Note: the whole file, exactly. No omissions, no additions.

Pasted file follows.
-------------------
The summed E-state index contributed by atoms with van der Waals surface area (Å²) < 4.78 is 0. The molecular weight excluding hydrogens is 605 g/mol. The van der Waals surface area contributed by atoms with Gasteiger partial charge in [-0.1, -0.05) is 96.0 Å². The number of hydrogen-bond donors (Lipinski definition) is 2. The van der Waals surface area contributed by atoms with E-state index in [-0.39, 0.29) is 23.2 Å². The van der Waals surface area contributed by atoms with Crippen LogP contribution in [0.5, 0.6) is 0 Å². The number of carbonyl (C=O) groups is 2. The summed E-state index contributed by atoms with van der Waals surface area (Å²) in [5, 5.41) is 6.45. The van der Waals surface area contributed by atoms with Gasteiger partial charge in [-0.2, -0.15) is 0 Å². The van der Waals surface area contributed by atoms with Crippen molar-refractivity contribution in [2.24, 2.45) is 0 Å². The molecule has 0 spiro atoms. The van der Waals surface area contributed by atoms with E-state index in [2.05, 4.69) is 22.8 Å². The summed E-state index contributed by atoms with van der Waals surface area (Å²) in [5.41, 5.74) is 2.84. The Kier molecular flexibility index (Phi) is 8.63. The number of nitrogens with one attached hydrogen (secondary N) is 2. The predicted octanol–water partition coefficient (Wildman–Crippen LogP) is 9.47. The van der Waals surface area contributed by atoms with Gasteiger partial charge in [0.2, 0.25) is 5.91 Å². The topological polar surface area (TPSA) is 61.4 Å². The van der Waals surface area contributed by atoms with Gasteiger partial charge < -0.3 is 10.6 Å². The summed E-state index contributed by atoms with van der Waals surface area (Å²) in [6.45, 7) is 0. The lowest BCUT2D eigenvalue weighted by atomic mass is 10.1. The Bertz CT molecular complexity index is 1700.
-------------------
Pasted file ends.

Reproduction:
The summed E-state index contributed by atoms with van der Waals surface area (Å²) < 4.78 is 0. The molecular weight excluding hydrogens is 605 g/mol. The van der Waals surface area contributed by atoms with Gasteiger partial charge in [-0.1, -0.05) is 96.0 Å². The number of hydrogen-bond donors (Lipinski definition) is 2. The van der Waals surface area contributed by atoms with E-state index in [-0.39, 0.29) is 23.2 Å². The van der Waals surface area contributed by atoms with Crippen LogP contribution in [0.5, 0.6) is 0 Å². The number of carbonyl (C=O) groups is 2. The summed E-state index contributed by atoms with van der Waals surface area (Å²) in [5, 5.41) is 6.45. The van der Waals surface area contributed by atoms with Gasteiger partial charge in [-0.2, -0.15) is 0 Å². The van der Waals surface area contributed by atoms with Crippen molar-refractivity contribution in [2.24, 2.45) is 0 Å². The molecule has 0 spiro atoms. The van der Waals surface area contributed by atoms with E-state index in [2.05, 4.69) is 22.8 Å². The summed E-state index contributed by atoms with van der Waals surface area (Å²) in [5.41, 5.74) is 2.84. The Kier molecular flexibility index (Phi) is 8.63. The number of nitrogens with one attached hydrogen (secondary N) is 2. The predicted octanol–water partition coefficient (Wildman–Crippen LogP) is 9.47. The van der Waals surface area contributed by atoms with Gasteiger partial charge in [0.2, 0.25) is 5.91 Å². The topological polar surface area (TPSA) is 61.4 Å². The van der Waals surface area contributed by atoms with Gasteiger partial charge < -0.3 is 10.6 Å². The summed E-state index contributed by atoms with van der Waals surface area (Å²) in [6.45, 7) is 0. The lowest BCUT2D eigenvalue weighted by atomic mass is 10.1. The Bertz CT molecular complexity index is 1700.